Far from your typical doll’s dwelling, the Kaleidoscope House was a tiny shrine to contemporary art, accessorized with miniature designer furniture. An art collection by many of Simmons’ friends — Cindy Sherman and Barbara Kruger included — was also provided.
Monkey (1951) by Kay Bojesen, Kay Bojesen Denmark Credit: © KayBojesen Denmark
Trained as a silversmith under the famed Georg Jensen, Kay Bojesen was among the first designers to embrace functionalism in Danish crafts. The birth of his son, Otto, in 1919, inspired Bojesen to create playthings reminiscent of those his own father had made for him.
Maintaining that his designs should be round, soft and feel good in the hand, Bojesen sought to create animals with soul and a sense of humor. Originally conceived as a coat hook, Bojesen’s monkey exemplified the designer’s belief that the lines of design should “smile.” Able to hang from either his hands or feet, this charming simian quickly swung to design fame.
IO Bunk Pod, 2013
IO Bunk Pod (2013) by Mina Panic, IO Kids Design Credit: © KarlAnderson
There is a touch of Stanley Kubrick’s “2001: A Space Odyssey” in the award-winning IO Bunk Pod, created by Mina Panic for her company, IO Kids Design. The bed can transform into two single beds, a combined bed and desk unit, or even separate bed and desk pieces.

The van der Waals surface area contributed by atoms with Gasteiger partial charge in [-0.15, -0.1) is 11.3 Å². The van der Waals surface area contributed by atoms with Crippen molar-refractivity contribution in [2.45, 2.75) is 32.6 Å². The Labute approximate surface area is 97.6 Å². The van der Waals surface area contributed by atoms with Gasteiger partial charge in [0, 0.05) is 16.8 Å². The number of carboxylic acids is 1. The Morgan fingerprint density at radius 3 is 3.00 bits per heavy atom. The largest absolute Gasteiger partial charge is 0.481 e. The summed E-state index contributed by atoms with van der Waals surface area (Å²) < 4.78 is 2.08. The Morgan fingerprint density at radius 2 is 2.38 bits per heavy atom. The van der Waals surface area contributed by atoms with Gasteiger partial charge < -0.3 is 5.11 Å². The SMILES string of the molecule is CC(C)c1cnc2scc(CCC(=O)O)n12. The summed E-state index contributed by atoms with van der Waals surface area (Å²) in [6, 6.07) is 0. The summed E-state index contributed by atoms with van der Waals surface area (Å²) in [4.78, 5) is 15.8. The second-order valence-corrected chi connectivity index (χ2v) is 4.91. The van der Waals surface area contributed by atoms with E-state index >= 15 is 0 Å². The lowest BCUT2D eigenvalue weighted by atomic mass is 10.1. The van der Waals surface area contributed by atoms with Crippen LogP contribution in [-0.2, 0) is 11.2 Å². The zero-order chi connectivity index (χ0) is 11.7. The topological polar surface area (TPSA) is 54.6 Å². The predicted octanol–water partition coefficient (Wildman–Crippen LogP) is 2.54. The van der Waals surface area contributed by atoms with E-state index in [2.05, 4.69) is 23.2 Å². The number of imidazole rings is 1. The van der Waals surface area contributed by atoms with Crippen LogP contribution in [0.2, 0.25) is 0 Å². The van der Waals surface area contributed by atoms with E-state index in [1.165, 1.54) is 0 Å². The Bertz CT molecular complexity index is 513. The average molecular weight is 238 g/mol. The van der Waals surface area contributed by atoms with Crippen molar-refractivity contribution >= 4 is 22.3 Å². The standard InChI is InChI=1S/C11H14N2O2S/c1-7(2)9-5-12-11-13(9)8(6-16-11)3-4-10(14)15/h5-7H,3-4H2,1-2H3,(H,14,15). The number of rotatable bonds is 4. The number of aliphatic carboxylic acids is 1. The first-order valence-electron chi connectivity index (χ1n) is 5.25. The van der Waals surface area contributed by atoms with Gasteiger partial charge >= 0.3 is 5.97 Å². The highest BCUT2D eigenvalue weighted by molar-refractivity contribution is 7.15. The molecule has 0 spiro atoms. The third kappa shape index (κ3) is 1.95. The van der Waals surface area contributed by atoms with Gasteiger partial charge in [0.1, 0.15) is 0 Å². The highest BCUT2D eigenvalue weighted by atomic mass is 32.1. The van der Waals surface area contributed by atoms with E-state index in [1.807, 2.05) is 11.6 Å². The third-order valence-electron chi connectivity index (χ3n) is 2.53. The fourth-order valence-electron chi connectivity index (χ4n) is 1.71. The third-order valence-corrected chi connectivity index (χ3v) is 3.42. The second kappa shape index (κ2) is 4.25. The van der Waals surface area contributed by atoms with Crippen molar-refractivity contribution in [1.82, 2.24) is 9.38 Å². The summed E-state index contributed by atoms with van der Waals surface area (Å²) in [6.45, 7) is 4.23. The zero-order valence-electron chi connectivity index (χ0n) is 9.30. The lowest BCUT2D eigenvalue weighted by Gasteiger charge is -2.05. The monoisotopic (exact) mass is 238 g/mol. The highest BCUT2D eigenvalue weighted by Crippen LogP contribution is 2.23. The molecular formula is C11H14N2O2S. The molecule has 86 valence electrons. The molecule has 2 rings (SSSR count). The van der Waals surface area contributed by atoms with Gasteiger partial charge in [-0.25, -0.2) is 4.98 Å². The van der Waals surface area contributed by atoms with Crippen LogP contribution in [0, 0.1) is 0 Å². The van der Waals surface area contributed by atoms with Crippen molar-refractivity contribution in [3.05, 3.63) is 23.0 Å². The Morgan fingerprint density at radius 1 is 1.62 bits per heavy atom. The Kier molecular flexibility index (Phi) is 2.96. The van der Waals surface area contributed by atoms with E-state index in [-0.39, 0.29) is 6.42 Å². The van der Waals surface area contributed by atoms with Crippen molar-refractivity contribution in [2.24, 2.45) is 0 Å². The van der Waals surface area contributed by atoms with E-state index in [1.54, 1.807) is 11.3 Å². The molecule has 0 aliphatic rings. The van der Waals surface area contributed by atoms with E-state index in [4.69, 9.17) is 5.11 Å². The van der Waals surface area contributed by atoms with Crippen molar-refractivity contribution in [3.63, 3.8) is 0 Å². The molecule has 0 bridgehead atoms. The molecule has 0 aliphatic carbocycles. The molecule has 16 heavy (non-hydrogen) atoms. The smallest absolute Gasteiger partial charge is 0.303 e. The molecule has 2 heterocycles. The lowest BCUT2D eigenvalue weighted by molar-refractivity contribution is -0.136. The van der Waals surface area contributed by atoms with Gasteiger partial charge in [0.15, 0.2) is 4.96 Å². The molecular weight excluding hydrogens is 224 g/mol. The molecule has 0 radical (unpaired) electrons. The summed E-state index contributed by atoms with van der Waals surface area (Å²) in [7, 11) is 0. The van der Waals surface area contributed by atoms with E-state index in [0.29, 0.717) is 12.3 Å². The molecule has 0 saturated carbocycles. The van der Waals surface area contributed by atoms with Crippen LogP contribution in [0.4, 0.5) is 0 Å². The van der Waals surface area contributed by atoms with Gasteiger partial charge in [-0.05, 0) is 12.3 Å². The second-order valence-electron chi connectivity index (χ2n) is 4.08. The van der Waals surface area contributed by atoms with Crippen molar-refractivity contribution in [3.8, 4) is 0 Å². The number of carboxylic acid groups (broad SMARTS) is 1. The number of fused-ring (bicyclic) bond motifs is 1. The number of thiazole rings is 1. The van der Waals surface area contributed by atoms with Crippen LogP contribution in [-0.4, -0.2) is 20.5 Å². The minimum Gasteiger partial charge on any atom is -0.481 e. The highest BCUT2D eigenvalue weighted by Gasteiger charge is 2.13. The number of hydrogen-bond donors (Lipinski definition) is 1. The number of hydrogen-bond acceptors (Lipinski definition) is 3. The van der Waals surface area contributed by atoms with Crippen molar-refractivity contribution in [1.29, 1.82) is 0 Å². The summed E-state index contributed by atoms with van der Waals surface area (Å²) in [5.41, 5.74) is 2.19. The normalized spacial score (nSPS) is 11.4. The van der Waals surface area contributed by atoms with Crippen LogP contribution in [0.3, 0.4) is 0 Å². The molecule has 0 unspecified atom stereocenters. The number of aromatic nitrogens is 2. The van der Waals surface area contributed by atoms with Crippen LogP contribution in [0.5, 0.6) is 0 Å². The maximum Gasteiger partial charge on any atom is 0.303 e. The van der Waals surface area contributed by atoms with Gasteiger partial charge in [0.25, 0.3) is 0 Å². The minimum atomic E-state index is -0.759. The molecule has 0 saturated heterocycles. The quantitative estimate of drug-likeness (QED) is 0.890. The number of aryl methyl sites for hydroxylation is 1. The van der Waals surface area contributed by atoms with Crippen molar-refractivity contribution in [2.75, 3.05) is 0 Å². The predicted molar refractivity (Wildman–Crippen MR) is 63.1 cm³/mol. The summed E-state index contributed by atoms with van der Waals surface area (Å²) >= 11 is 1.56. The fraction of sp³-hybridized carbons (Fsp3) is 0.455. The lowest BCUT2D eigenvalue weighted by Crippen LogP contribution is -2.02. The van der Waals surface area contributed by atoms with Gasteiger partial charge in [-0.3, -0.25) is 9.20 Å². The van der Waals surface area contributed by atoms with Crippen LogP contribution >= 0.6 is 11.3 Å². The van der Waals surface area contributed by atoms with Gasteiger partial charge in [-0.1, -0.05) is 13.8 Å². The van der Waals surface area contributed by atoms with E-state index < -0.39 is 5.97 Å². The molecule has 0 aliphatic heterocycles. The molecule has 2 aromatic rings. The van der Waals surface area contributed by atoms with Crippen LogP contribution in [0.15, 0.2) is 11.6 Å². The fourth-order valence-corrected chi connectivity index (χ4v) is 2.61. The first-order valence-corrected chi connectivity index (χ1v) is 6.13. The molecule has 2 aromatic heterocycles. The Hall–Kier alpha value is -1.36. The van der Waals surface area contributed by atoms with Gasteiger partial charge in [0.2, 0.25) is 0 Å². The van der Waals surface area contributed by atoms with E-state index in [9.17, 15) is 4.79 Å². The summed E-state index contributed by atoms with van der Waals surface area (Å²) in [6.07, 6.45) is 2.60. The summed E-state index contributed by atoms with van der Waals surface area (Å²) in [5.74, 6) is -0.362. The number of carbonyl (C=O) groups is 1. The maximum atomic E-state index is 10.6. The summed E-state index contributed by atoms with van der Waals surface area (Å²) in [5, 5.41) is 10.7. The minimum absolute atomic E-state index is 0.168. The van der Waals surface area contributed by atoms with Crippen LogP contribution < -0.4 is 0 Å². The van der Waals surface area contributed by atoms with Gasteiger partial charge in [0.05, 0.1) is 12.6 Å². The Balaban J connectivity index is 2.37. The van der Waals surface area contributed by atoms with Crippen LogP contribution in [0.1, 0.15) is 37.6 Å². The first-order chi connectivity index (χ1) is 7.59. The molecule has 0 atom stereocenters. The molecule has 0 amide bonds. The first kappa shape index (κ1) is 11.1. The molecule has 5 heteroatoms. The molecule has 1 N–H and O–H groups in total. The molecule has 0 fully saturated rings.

Its ability to evolve as a child grows makes it a sustainable piece of furniture that can adapt to the changing needs of the family. Drawing on the utility, clean lines and craftsmanship of Scandinavian design, IO Bunk Pod comprises a minimal number of parts, making it easy to assemble.
Series E Classroom Chair, 1971
Series E Classroom Chair (1971) by Robin Day, Hille Credit: © Hille
Charged with designing a low-cost, mass-produced, stacking chair that would meet virtually every seating requirement, British designer Robin Day conceived the now classic Polypropylene chair. First produced in 1962, the Polyprop (as it is commonly known) was injection-molded from the then-new thermoplastic, polypropylene, a material which proved to be cheaper, lighter and more durable than other plastics.
Day’s 1962 design was both visually sophisticated and structurally ingenious, making it a landmark of modern furniture design. Its success led the designer to release several variations, including Series E (pictured), which came in five sizes and had a lifting hole in its back.